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Purple Washing and how not to fall into it when creating digital content

March marks International Women's Day, also known as 8M, a commemoration that arose from the event where 129 women died in a fire at the Cotton factory in New York, United States, after declaring a strike. Today, on March 8th, women continue to demand equal pay and an end to the wage gap, as well as guarantees for our human rights. We denounce femicides, harassment, and inequalities resulting from the historical patriarchal structure that oppresses and discriminates against women.


Si tú eres una agencia digital, una marca o un creador de contenido y durante marzo quieres subirte a este trending, antes de comenzar debes tomar en cuenta lo siguiente





What is purple washing? Literally, it means "purple face wash," it is taking advantage of the feminist cause for business benefit, using it lightly with slogans that are not later applied in the business and social framework.


Currently, brands are making serious mistakes and becoming the subject of social complaints, like the case of Panam.


In the lead up to 8M, Panam launched a line of "feminist" sneakers, arguing that they could do so because 70 percent of the company's staff are women. The company presented photos of its new sneakers, designed with patterns similar to those made by activist groups. One of their copies for this campaign was:


"Just get over it, woman! Get over that abusive, macho, and ignorant man. Get over him in everything. Be happier than him. Earn more money than him. Enjoy life more than him." - Panam.


What can we learn from Panam's mistake?


When we are inspired by a graphic expression to lower the visual concept of a campaign, we cannot simply copy it. Feminist patterns have a social protest origin, and campaign designs do not have a similar context in any way.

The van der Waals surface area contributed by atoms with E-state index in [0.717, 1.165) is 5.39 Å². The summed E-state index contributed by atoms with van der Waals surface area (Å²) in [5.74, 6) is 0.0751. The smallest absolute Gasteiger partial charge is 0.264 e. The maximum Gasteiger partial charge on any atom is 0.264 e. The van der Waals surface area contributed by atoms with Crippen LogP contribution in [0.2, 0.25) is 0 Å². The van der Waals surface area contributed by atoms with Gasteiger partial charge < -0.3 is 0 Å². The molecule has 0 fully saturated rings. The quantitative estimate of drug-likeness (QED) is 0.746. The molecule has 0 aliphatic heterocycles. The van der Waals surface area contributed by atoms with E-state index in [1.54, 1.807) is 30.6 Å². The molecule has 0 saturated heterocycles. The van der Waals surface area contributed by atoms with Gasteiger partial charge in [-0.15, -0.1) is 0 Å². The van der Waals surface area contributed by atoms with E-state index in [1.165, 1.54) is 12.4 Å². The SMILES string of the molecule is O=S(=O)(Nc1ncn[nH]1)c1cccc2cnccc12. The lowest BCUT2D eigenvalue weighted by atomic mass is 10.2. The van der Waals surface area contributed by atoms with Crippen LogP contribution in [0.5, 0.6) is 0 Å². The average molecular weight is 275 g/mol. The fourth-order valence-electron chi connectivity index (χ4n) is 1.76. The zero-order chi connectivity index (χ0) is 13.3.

As creatives, we should always think about the implications of bringing social art to a brand campaign that does not have the credentials to boast about a topic as delicate as violence against women. Panam's copy seems to be written without any context about the fact that 10 women are murdered in Mexico every day. It falls into toxic positivity that invisibilizes the context of women today.


What can we do instead?


- Create a campaign where all those involved are women. Why? Only we know the social and cultural context that permeates us, and this way we can avoid wrong copies and art.


- Trying to jump onto the social protest issue will always be a mistake. You can address the topic from an empathetic perspective, with messages in favor of women, their freedom, and their passions, avoiding the points of tension of demonstrations, marches, and patterns.


- Put a face to your female collaborators, a series of photos where you show the great work that women do within your agency or brand.


- Within your agency or company, break the wage gap. Hire more women, provide equitable salaries, implement safety protocols for cases of harassment, violence, racism, and homophobia. Do not re-victimize women who report these issues within your company or brand.


If you are going to implement a campaign, you can allocate a good portion of the profits to organizations or networks in favor of women's rights. Donate and truly support the causes you want to jump on as a trend.


You can always seek advice from women specialists in the field. It is an excellent investment to hire a woman to review your campaigns and avoid purple washing. Remember that at Unbranded, we specialize in digital content. If you need advice on topics related to creating content with a gender perspective, do not hesitate to contact us.


Fuentes: Feminarian y El Imparcial